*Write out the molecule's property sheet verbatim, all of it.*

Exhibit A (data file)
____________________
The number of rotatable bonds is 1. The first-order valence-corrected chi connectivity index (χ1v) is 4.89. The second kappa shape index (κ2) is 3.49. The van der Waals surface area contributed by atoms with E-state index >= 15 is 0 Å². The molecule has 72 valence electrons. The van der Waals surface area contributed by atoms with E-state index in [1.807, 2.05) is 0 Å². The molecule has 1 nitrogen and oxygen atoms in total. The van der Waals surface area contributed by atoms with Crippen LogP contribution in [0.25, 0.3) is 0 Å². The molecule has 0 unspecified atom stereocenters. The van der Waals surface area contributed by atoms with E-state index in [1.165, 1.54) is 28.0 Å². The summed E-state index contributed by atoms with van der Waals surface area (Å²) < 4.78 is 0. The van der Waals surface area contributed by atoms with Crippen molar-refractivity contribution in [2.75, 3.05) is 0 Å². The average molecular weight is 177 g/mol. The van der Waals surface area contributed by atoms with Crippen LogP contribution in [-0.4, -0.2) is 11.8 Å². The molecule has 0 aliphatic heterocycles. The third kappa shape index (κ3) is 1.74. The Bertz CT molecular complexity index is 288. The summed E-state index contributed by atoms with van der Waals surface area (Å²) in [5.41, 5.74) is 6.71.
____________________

The number of rotatable bonds is 1. The first-order valence-corrected chi connectivity index (χ1v) is 4.89. The second kappa shape index (κ2) is 3.49. The van der Waals surface area contributed by atoms with E-state index >= 15 is 0 Å². The molecule has 72 valence electrons. The van der Waals surface area contributed by atoms with E-state index in [1.807, 2.05) is 0 Å². The molecule has 1 nitrogen and oxygen atoms in total. The van der Waals surface area contributed by atoms with Crippen LogP contribution in [0.25, 0.3) is 0 Å². The molecule has 0 unspecified atom stereocenters. The van der Waals surface area contributed by atoms with E-state index in [1.165, 1.54) is 28.0 Å². The summed E-state index contributed by atoms with van der Waals surface area (Å²) < 4.78 is 0. The van der Waals surface area contributed by atoms with Crippen molar-refractivity contribution in [2.75, 3.05) is 0 Å². The average molecular weight is 177 g/mol. The van der Waals surface area contributed by atoms with Crippen LogP contribution in [-0.4, -0.2) is 11.8 Å². The molecule has 0 aliphatic heterocycles. The third kappa shape index (κ3) is 1.74. The Bertz CT molecular complexity index is 288. The summed E-state index contributed by atoms with van der Waals surface area (Å²) in [5.41, 5.74) is 6.71.